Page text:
Although Steinberg insists Williams plans to return, the running back
didn't sound as certain in an online chat with a Sports Illustrated
reporter Wednesday night. When asked if he planned to play football
again, reported that Williams said, "I honestly do not know.''

The online report also said Williams weighs 195 pounds - about 30
pounds lighter than he weighed in his last season with the Dolphins.
Steinberg didn't dispute the player's reported weight.

"He just returned from a respected yoga teaching center in India,"
said Steinberg, who added that Williams is now a certified yoga
instructor. "That is a very strenuous physical discipline which
fortunately allowed him to keep in shape. But since he's been back in
California, he has been working out."

Despite Williams' uncertainty in the online interview, Steinberg
believes he wants to play. "Ricky never lost his love for football.
It's just a question of whether he wanted to play in the NFL,"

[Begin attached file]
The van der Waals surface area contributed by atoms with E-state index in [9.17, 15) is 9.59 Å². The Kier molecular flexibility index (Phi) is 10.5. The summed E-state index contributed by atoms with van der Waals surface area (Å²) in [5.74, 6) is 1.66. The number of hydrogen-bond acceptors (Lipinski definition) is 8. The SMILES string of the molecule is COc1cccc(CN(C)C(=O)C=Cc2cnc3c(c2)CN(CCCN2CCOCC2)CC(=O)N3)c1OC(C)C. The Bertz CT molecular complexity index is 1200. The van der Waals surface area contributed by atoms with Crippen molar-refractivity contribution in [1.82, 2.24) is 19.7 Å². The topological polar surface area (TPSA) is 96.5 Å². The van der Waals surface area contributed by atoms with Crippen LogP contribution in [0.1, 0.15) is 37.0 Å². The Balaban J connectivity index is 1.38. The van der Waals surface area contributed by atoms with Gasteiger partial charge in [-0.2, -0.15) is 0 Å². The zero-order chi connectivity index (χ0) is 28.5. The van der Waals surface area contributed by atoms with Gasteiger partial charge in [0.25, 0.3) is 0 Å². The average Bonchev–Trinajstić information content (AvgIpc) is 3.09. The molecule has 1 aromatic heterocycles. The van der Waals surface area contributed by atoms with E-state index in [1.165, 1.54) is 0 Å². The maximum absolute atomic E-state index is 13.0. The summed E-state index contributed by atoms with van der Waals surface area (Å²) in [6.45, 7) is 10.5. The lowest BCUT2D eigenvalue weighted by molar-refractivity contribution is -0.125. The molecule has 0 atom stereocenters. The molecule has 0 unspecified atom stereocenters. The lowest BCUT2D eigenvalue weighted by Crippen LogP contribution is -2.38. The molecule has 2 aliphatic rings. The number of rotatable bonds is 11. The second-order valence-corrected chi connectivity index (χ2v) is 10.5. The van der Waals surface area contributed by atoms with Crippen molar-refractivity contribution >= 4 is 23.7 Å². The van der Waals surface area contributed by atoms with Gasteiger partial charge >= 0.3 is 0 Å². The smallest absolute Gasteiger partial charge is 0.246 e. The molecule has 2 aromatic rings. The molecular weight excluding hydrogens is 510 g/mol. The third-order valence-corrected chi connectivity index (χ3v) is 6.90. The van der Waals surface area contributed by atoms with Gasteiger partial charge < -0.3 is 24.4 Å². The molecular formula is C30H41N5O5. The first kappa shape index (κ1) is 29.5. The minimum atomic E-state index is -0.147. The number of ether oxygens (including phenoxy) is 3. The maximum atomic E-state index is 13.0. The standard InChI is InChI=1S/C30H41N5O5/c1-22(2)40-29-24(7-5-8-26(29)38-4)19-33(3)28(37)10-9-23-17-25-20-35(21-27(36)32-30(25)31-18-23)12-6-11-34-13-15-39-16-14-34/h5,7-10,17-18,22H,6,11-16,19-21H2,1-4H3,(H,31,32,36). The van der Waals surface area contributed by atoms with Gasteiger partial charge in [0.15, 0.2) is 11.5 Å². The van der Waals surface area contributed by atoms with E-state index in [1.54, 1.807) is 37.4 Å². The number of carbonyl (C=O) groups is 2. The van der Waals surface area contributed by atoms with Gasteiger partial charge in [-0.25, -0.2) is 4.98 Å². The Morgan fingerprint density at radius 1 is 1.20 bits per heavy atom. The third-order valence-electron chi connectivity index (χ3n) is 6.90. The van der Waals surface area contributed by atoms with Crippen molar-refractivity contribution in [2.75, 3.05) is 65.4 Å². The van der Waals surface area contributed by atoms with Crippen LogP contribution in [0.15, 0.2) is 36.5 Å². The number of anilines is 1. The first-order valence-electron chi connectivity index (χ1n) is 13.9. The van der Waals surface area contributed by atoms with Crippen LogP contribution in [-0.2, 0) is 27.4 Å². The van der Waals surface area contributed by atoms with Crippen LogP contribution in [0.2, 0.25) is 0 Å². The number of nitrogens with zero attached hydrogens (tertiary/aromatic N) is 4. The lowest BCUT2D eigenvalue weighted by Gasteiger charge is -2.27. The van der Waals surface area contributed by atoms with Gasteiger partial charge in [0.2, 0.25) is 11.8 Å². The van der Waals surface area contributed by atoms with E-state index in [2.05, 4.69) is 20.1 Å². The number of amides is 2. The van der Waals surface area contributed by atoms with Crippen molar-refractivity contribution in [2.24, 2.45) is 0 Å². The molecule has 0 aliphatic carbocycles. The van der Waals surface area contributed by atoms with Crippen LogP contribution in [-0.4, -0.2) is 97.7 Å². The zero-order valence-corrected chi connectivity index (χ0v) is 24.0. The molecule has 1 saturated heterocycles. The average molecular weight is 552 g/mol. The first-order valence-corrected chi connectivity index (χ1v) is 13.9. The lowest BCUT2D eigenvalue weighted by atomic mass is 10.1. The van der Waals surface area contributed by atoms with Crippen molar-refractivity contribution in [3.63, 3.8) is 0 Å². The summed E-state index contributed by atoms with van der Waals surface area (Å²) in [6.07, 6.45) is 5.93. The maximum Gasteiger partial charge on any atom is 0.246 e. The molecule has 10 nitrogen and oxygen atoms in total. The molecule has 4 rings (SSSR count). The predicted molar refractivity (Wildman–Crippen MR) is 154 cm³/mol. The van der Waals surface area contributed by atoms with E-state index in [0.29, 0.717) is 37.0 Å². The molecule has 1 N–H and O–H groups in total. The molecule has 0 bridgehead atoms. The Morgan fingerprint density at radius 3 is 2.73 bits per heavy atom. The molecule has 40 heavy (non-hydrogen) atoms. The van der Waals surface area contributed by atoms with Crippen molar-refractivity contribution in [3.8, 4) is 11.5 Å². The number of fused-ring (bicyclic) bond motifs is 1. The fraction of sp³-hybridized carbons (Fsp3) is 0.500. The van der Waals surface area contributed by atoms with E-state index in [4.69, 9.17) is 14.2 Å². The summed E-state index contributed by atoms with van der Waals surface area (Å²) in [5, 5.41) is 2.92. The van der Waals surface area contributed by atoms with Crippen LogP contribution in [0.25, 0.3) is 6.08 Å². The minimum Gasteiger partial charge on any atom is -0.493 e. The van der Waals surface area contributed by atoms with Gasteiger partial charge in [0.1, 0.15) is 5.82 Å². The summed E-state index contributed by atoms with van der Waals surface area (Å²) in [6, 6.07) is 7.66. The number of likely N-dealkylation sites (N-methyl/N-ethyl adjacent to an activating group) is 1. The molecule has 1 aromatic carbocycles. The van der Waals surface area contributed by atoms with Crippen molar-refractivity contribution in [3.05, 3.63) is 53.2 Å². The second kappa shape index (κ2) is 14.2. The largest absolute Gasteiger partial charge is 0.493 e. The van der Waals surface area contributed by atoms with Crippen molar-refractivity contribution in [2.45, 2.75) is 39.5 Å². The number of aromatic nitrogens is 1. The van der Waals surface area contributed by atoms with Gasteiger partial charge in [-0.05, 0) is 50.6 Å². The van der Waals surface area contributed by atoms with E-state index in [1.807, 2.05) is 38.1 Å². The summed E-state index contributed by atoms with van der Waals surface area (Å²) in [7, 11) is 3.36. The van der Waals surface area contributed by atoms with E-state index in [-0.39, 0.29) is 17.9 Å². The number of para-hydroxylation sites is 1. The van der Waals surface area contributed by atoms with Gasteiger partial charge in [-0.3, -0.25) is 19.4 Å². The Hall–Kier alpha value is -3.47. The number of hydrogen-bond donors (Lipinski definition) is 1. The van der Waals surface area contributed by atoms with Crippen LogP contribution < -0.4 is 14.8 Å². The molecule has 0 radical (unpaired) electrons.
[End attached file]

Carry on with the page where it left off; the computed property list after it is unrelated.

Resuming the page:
Steinberg said. "And I think in the time away he's realized that he
misses it and he's excited about rejoining the Dolphins."

Williams said online that he believes he can play two more seasons.
"I've still got 4,000 yards left in me," Williams wrote, meaning a
pair of 2,000-yard rushing seasons. "Who is gonna turn that down?"

Steinberg declined to comment about issues blocking Williams' return
to the NFL. He faces a drug suspension for violating the league's
substance-abuse policy, and he owes the Dolphins $8.6 million for
violating his contract through last summer's sudden retirement.

Williams, who reportedly tested positive for marijuana three times,
can't rejoin the Dolphins until July because his retirement triggered
a one-year suspension under the league's drug policy. Williams is also
subject to an in-season suspension and fine.

"He owes a four-game suspension provided he comes back after the
one-year anniversary of his retirement," NFL spokesman Greg Aiello
said. A source said Williams is considering challenging the four-game